The financial regulator plans to help Australian banks cut their reliance on the "kindness of strangers" for their funding through an overhaul of the nation's securitisation markets.
In a move that could also support competition in home lending, the Australian Prudential Regulation Authority on Monday flagged changes to bolster the market for lower-risk securitised assets.
Securitisation refers to the practice of selling bundles of assets, such as mortgages, to investors.
In the United States it played a key role spreading sub-prime debt before the 2008 global financial crisis. But Australia's sector has posted relatively low default rates and regulators see it as a valuable alternative to volatile short-term money markets.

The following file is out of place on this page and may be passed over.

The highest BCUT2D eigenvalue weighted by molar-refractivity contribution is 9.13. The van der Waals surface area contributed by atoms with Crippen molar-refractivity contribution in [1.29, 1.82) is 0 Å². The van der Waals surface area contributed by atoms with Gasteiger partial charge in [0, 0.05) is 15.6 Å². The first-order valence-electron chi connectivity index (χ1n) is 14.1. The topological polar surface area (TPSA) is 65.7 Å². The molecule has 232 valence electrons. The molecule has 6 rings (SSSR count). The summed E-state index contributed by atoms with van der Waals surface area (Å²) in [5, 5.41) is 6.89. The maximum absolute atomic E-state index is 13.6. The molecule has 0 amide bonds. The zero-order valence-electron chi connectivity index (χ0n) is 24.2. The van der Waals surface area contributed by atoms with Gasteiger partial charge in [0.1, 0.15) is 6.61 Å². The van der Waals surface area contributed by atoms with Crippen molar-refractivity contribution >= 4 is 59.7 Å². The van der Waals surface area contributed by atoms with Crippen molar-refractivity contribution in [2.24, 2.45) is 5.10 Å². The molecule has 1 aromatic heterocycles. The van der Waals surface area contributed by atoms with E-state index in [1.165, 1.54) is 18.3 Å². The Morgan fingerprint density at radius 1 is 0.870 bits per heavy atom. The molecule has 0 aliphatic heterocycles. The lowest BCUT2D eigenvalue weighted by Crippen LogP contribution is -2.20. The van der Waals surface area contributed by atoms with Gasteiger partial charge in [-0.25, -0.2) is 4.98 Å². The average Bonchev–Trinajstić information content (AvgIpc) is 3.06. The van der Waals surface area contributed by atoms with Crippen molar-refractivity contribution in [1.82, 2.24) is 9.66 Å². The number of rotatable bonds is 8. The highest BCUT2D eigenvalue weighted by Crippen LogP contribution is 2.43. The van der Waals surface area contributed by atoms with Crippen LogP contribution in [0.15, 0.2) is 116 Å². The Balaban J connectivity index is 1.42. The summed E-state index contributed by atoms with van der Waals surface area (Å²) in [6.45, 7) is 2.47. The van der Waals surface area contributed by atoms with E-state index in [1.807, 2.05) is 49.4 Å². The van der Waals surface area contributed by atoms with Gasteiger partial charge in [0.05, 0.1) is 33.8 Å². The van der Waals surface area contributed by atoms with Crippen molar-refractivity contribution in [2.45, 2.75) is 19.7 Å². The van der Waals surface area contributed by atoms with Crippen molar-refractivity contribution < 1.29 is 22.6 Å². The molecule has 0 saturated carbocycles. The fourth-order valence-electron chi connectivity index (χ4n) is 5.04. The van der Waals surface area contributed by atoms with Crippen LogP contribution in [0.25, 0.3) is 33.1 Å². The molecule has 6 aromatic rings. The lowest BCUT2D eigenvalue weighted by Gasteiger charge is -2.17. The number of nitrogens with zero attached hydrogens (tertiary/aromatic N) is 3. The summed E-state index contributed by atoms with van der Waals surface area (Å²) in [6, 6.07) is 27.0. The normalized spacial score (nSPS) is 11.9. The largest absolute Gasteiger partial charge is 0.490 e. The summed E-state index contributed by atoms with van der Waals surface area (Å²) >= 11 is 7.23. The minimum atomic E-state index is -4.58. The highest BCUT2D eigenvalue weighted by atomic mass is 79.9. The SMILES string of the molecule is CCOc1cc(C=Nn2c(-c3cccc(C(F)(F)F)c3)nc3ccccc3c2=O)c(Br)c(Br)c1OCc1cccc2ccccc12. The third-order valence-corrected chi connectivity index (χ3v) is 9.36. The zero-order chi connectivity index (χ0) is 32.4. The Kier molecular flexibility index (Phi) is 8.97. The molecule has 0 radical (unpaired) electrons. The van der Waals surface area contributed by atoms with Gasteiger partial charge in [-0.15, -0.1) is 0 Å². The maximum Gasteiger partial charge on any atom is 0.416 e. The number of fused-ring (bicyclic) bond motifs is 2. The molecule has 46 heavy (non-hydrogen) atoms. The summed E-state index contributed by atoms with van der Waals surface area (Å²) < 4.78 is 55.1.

APRA's executive general manager Charles Littrell said the regulator was developing a new framework that would reduce constraints to investing in securitised assets that were "obviously safe". At the same time it will introduce "substantial disincentives" to investing in riskier assets.